Orange County News Roundup, January 20

By Yvonne Marcotte
Yvonne Marcotte
Yvonne Marcotte
January 20, 2016 Updated: January 20, 2016

Habitat Volunteers Endure Cold to Work on Affordable Housing

Dozens volunteering for Habitat for Humanity sustained cold weather and wind to help tear apart rundown residential structures, reported the MidHudsonNews. Cathy Collins, Habitat’s Executive Director in Greater Newburgh, said the buildings are being readied for future affordable housing. “We had a fantastic turnout,” Collins said. “There’s about 65 people here on South Miller.  There’s been about another ten that are back at our headquarters working on various things.  And then, there’s also some kids who have been building birdhouses.  So all told, we have about 85 people.” The 24 South Miller Street property is one of several on that block that are being revived. Collins said, “In very short order, this whole block will become a very vibrant and healthy neighborhood that will contribute to the building of community in this City of Newburgh.” Collins said it is a partnership with the city, the Land Bank, and RUPCO, the Kingston-based provider of, and advocate for, quality, affordable housing.

West Point Cadet Court Martialed

The general court-martial for West Point Cadet Lukas M. Saul, I Company, 4th Regiment, Class of 2015, started on Jan. 20 and is expected to continue until Jan. 22. Saul is charged with one violation of Article 120 Uniform Code of Military Justice (Aggravated Sexual Assault), one violation of Article 120 (Sexual Assault), and one violation of Article 125 (Sodomy). The charges allege that Saul engaged in inappropriate contact with a female cadet without her consent on three separate occasions both on and off West Point property between March and December 2012. Saul has been on administrative leave since August 17th, 2015. The charges carry a maximum punishment of dismissal from the Army, total forfeiture of pay, and allowances and confinement for life. Cadets, like other members of the military, are subject to military law contained in the UCMJ, a federal statute. The charges are only accusations—Cadet Saul is presumed innocent until proven guilty.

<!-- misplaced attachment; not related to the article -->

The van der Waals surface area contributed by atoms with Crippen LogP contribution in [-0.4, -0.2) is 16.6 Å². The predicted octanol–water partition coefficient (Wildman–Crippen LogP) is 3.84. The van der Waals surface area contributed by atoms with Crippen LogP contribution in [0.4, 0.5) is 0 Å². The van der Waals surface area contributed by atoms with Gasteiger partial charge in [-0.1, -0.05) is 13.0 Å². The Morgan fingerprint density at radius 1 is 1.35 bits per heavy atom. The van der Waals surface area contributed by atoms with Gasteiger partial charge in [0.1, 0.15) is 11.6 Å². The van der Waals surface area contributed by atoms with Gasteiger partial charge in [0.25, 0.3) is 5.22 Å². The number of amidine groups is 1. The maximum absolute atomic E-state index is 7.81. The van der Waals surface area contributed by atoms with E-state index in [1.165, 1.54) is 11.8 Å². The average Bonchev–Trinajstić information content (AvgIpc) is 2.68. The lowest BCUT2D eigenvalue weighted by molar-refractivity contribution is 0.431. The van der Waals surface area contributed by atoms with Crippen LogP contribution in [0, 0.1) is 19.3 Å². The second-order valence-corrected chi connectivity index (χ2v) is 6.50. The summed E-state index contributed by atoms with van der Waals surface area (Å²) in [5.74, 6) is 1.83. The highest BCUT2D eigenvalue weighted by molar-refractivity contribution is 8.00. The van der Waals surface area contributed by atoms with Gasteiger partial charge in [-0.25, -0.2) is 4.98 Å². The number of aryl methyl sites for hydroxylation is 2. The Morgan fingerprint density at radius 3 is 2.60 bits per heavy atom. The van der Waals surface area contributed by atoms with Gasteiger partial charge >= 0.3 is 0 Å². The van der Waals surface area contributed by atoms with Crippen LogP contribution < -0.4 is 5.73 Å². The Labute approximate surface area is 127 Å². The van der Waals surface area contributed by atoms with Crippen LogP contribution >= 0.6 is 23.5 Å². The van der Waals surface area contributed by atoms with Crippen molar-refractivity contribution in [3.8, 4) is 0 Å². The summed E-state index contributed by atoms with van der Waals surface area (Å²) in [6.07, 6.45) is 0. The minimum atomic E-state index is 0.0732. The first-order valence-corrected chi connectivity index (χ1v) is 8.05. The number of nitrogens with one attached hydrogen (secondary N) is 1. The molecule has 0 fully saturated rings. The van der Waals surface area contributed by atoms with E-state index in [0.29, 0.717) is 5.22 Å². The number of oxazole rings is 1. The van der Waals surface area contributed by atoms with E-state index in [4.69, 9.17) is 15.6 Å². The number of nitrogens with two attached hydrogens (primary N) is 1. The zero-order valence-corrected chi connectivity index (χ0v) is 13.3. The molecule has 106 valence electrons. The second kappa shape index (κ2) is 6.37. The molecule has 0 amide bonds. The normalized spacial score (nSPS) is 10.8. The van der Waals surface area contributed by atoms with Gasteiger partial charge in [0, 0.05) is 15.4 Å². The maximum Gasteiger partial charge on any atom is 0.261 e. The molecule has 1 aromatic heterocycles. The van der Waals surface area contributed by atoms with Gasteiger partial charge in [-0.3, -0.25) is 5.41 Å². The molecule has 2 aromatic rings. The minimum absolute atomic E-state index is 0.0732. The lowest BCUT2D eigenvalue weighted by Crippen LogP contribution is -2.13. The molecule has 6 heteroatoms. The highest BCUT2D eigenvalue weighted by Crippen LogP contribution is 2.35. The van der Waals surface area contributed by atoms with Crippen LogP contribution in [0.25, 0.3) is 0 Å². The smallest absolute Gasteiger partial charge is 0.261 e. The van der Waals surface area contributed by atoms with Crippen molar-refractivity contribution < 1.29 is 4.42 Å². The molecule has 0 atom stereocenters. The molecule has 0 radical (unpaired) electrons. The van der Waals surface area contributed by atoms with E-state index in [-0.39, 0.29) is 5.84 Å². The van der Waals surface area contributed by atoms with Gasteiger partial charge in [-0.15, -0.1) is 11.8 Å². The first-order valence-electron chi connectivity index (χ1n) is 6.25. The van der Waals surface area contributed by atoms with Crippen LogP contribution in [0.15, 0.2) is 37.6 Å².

Burke High School Recognizes Students for Being Kind

John S. Burke High School in Goshen honored nine students for their regular acts of kindness throughout the year, reported the Pike Dispatch. At the end of the first semester, an awards ceremony celebrated students nominated by faculty, family members, and classmates. Many students were acknowledged for being respectful, holding a door, standing up for a friend or including someone new in an activity. Some wrote letters of gratitude to American soldiers. The following students were recognized for the “Random Act of Kindness” award: Jeanette Dick, Patrick Gunn, Cory Lee, Juliet Gaba, Veronica Gilman, Elizabeth Digorgio, Madelyn Garcia, Gregory DiPaul, and Alberto Gilman.

Man Saves Stranger from Drowning in Icy Pond

A Middletown resident jumped into ice cold water to save a stranger after witnessing a car crash on Jan. 12. The victim, 45-year-old Claudio Gonzalez, was trapped and drowning inside his submerged SUV in Mount Hope, reported John Kientopp used his bare hands to punch and pry open the driver’s side window, rescuing Gonzalez. Gonzalez skidded on black ice Tuesday night in Mount Hope and plummeted sideways into the icy pond. His car quickly filled with water, which kept his window and door from opening. “One minute later, I would have died in there,” said Gonzalez. Both men are doing well, despite their ordeal.

Racetrack Owner Proposes New Deal for Riverside Park